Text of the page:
Another one of our priorities in competition setting is ensuring that each division is made up of a range of climbing styles. It’s been said that those who perform best in climbing comps aren’t necessarily the strongest climber, but rather the climber with the fewest weaknesses. This is because a good routesetting staff is trying to make sure that there are movements of all types and a variety of hold styles within the ten climbs. From pinches and dynos to crimps and technical footwork, our ideal set is one full of diversity. Not to say that diverse climbs aren’t a goal of ours all the time, just that it is especially important, in a competition where each climber is only scored on five climbs, to make sure someone can’t just crimp their way into finals.

As much as aesthetics and diversity matter though, we can’t forget one thing: this is a competition with spectators who paid to come watch! That means we want to put on a show! Both men and women’s final boulders featured an all-points-off dyno, something much more unique to gym climbing than outdoor climbing. Although dynamic movement and big throws certainly exist outdoors, they are much more prevalent in indoor climbing and especially bouldering.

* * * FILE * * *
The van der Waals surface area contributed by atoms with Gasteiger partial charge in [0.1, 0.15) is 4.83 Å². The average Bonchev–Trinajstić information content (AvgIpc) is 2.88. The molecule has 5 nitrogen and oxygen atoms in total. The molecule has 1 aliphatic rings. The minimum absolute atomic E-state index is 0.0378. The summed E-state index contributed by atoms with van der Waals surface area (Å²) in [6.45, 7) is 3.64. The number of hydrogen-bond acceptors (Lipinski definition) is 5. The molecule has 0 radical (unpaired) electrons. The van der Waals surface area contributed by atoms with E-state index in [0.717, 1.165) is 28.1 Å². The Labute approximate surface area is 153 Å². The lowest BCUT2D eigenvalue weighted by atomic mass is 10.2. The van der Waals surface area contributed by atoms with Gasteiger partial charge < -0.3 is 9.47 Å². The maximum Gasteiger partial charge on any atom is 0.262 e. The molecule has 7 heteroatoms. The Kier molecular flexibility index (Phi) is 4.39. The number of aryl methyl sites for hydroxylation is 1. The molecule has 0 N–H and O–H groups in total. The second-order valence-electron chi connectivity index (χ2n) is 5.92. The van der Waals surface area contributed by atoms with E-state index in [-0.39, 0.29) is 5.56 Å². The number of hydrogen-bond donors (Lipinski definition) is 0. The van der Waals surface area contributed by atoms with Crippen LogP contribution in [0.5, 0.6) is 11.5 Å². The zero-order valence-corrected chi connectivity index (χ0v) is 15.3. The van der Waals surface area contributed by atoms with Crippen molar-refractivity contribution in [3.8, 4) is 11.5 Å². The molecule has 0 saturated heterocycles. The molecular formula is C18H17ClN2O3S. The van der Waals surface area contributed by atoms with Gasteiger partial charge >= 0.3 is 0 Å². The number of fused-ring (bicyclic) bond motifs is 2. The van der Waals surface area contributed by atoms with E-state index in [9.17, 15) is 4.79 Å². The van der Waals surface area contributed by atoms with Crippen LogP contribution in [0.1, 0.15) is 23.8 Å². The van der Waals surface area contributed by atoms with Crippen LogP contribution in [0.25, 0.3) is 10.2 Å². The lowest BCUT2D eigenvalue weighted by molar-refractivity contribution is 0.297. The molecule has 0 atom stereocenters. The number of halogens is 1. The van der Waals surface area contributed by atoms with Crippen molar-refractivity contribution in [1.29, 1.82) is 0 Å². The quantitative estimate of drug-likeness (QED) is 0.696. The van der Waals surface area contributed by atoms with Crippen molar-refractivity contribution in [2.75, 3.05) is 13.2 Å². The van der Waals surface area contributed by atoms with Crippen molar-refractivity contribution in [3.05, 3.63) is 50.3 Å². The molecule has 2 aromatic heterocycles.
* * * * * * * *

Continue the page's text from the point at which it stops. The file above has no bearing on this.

As much as some people can probably stand to see it, climbing is becoming a spectator sport more and more each day. It’s exciting, dramatic, powerful, and intense watching someone throw themselves through space with only their hands capable of reeling their momentum back towards the wall. Even at the IFSC World Championships last week we saw a dyno, or at least a dynamic gymnastics style movement, in all four boulders in men’s finals. In fact, there was not a single fall in men’s finals from a static movement where both feet were on the wall. It’s probably safe to assume that this powerful, dynamic trend in competition routesetting is in preparation for the 2020 Olympics. Spectator sports need, well, spectators. And a non-climber can relate to the difficulty of seeing a human being hurling themselves through time and space much more easily than they can to seeing someone stand on tiny bits of plastic or pulling hard on credit card crimps.